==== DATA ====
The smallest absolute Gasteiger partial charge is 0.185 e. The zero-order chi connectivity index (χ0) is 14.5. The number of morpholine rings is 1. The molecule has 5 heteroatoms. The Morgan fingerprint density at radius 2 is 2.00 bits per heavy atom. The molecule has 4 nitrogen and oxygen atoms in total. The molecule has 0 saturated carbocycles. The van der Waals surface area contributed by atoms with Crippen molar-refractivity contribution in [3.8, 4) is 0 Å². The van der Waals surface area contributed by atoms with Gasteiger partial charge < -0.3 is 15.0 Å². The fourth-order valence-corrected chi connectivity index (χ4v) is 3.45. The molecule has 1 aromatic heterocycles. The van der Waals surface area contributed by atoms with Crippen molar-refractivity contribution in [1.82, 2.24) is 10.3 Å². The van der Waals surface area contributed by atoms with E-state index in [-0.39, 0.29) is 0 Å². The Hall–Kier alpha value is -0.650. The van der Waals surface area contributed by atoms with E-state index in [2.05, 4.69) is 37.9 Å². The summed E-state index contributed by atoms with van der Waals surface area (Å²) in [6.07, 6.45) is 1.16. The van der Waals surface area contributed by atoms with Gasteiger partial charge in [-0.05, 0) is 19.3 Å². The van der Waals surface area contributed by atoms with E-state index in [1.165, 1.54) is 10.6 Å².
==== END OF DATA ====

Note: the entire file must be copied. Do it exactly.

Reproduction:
The smallest absolute Gasteiger partial charge is 0.185 e. The zero-order chi connectivity index (χ0) is 14.5. The number of morpholine rings is 1. The molecule has 5 heteroatoms. The Morgan fingerprint density at radius 2 is 2.00 bits per heavy atom. The molecule has 4 nitrogen and oxygen atoms in total. The molecule has 0 saturated carbocycles. The van der Waals surface area contributed by atoms with Crippen molar-refractivity contribution in [3.8, 4) is 0 Å². The van der Waals surface area contributed by atoms with Gasteiger partial charge < -0.3 is 15.0 Å². The fourth-order valence-corrected chi connectivity index (χ4v) is 3.45. The molecule has 1 aromatic heterocycles. The van der Waals surface area contributed by atoms with Crippen molar-refractivity contribution in [1.82, 2.24) is 10.3 Å². The van der Waals surface area contributed by atoms with E-state index in [-0.39, 0.29) is 0 Å². The Hall–Kier alpha value is -0.650. The van der Waals surface area contributed by atoms with E-state index in [2.05, 4.69) is 37.9 Å². The summed E-state index contributed by atoms with van der Waals surface area (Å²) in [6.07, 6.45) is 1.16. The van der Waals surface area contributed by atoms with Gasteiger partial charge in [-0.05, 0) is 19.3 Å². The van der Waals surface area contributed by atoms with E-state index in [1.165, 1.54) is 10.6 Å².